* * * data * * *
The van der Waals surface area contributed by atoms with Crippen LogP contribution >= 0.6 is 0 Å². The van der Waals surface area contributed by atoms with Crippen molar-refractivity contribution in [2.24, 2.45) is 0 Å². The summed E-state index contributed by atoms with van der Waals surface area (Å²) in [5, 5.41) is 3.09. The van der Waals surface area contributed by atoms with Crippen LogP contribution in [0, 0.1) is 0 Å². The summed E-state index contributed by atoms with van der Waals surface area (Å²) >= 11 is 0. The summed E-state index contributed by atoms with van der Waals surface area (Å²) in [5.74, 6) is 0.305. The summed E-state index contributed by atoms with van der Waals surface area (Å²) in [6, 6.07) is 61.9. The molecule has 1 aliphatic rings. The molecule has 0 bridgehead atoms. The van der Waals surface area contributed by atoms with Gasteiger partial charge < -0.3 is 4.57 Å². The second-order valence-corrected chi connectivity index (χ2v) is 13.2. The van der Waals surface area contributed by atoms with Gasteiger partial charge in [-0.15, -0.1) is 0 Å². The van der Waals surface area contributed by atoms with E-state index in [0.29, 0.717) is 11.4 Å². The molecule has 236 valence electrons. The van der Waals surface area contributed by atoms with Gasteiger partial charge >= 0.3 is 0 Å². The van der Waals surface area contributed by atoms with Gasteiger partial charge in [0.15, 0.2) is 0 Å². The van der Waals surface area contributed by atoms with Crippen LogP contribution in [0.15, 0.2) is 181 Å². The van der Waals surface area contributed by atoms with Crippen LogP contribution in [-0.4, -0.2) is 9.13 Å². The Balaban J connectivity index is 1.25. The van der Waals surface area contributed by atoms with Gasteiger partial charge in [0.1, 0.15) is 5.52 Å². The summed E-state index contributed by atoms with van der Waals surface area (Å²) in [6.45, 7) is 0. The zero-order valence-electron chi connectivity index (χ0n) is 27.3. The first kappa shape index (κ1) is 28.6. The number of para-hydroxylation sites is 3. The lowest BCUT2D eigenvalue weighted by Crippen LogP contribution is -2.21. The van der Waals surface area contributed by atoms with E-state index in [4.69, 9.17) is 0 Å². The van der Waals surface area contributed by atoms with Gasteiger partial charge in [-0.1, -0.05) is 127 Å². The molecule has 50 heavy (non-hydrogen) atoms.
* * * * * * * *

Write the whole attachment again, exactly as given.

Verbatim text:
The van der Waals surface area contributed by atoms with Crippen LogP contribution >= 0.6 is 0 Å². The van der Waals surface area contributed by atoms with Crippen molar-refractivity contribution in [2.24, 2.45) is 0 Å². The summed E-state index contributed by atoms with van der Waals surface area (Å²) in [5, 5.41) is 3.09. The van der Waals surface area contributed by atoms with Crippen LogP contribution in [0, 0.1) is 0 Å². The summed E-state index contributed by atoms with van der Waals surface area (Å²) >= 11 is 0. The summed E-state index contributed by atoms with van der Waals surface area (Å²) in [5.74, 6) is 0.305. The summed E-state index contributed by atoms with van der Waals surface area (Å²) in [6, 6.07) is 61.9. The molecule has 1 aliphatic rings. The molecule has 0 bridgehead atoms. The van der Waals surface area contributed by atoms with Gasteiger partial charge < -0.3 is 4.57 Å². The second-order valence-corrected chi connectivity index (χ2v) is 13.2. The van der Waals surface area contributed by atoms with Gasteiger partial charge in [-0.15, -0.1) is 0 Å². The van der Waals surface area contributed by atoms with E-state index in [0.29, 0.717) is 11.4 Å². The molecule has 236 valence electrons. The van der Waals surface area contributed by atoms with Gasteiger partial charge >= 0.3 is 0 Å². The van der Waals surface area contributed by atoms with Gasteiger partial charge in [0.15, 0.2) is 0 Å². The van der Waals surface area contributed by atoms with Crippen LogP contribution in [0.15, 0.2) is 181 Å². The van der Waals surface area contributed by atoms with Crippen LogP contribution in [-0.4, -0.2) is 9.13 Å². The Balaban J connectivity index is 1.25. The van der Waals surface area contributed by atoms with Gasteiger partial charge in [0.1, 0.15) is 5.52 Å². The summed E-state index contributed by atoms with van der Waals surface area (Å²) in [6.45, 7) is 0. The zero-order valence-electron chi connectivity index (χ0n) is 27.3. The first kappa shape index (κ1) is 28.6. The number of para-hydroxylation sites is 3. The lowest BCUT2D eigenvalue weighted by Crippen LogP contribution is -2.21. The van der Waals surface area contributed by atoms with E-state index in [4.69, 9.17) is 0 Å². The van der Waals surface area contributed by atoms with Gasteiger partial charge in [-0.1, -0.05) is 127 Å². The molecule has 50 heavy (non-hydrogen) atoms.